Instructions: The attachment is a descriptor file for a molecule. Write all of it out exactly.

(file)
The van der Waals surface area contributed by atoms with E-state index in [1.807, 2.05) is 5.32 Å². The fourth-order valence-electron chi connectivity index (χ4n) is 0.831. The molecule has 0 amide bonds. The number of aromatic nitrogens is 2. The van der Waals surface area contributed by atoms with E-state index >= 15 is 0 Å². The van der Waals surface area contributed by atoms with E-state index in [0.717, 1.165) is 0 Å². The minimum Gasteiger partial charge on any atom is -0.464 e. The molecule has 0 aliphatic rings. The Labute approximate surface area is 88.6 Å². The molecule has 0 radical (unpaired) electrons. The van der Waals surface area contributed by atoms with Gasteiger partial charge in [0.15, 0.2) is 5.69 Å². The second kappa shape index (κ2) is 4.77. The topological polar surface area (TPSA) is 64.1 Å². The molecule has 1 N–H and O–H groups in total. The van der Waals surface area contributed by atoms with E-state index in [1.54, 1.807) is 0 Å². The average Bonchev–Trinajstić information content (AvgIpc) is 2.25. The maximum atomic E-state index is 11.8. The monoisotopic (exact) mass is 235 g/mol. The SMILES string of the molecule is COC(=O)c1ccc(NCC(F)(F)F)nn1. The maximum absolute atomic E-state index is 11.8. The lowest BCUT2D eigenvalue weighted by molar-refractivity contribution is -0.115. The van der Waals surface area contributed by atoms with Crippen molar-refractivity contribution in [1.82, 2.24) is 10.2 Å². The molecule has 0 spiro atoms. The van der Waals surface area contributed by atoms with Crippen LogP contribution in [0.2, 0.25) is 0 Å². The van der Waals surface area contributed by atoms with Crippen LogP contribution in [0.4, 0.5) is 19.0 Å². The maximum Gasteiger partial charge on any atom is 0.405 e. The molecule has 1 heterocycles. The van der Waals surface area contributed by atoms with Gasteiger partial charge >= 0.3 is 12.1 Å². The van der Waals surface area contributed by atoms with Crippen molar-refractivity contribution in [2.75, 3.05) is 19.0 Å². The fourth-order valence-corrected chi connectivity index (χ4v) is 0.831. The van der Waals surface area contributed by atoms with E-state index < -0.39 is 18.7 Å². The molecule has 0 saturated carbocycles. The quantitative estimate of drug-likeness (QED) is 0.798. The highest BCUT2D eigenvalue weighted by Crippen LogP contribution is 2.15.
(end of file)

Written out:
The van der Waals surface area contributed by atoms with E-state index in [1.807, 2.05) is 5.32 Å². The fourth-order valence-electron chi connectivity index (χ4n) is 0.831. The molecule has 0 amide bonds. The number of aromatic nitrogens is 2. The van der Waals surface area contributed by atoms with E-state index >= 15 is 0 Å². The van der Waals surface area contributed by atoms with E-state index in [0.717, 1.165) is 0 Å². The minimum Gasteiger partial charge on any atom is -0.464 e. The molecule has 0 aliphatic rings. The Labute approximate surface area is 88.6 Å². The molecule has 0 radical (unpaired) electrons. The van der Waals surface area contributed by atoms with Gasteiger partial charge in [0.15, 0.2) is 5.69 Å². The second kappa shape index (κ2) is 4.77. The topological polar surface area (TPSA) is 64.1 Å². The molecule has 1 N–H and O–H groups in total. The van der Waals surface area contributed by atoms with E-state index in [1.54, 1.807) is 0 Å². The average Bonchev–Trinajstić information content (AvgIpc) is 2.25. The maximum atomic E-state index is 11.8. The monoisotopic (exact) mass is 235 g/mol. The SMILES string of the molecule is COC(=O)c1ccc(NCC(F)(F)F)nn1. The maximum absolute atomic E-state index is 11.8. The lowest BCUT2D eigenvalue weighted by molar-refractivity contribution is -0.115. The van der Waals surface area contributed by atoms with Crippen molar-refractivity contribution in [1.82, 2.24) is 10.2 Å². The molecule has 0 spiro atoms. The van der Waals surface area contributed by atoms with Crippen LogP contribution in [0.2, 0.25) is 0 Å². The van der Waals surface area contributed by atoms with Crippen LogP contribution in [0.4, 0.5) is 19.0 Å². The maximum Gasteiger partial charge on any atom is 0.405 e. The molecule has 1 heterocycles. The van der Waals surface area contributed by atoms with Gasteiger partial charge >= 0.3 is 12.1 Å². The van der Waals surface area contributed by atoms with Crippen molar-refractivity contribution in [2.75, 3.05) is 19.0 Å². The fourth-order valence-corrected chi connectivity index (χ4v) is 0.831. The van der Waals surface area contributed by atoms with E-state index < -0.39 is 18.7 Å². The molecule has 0 saturated carbocycles. The quantitative estimate of drug-likeness (QED) is 0.798. The highest BCUT2D eigenvalue weighted by Crippen LogP contribution is 2.15.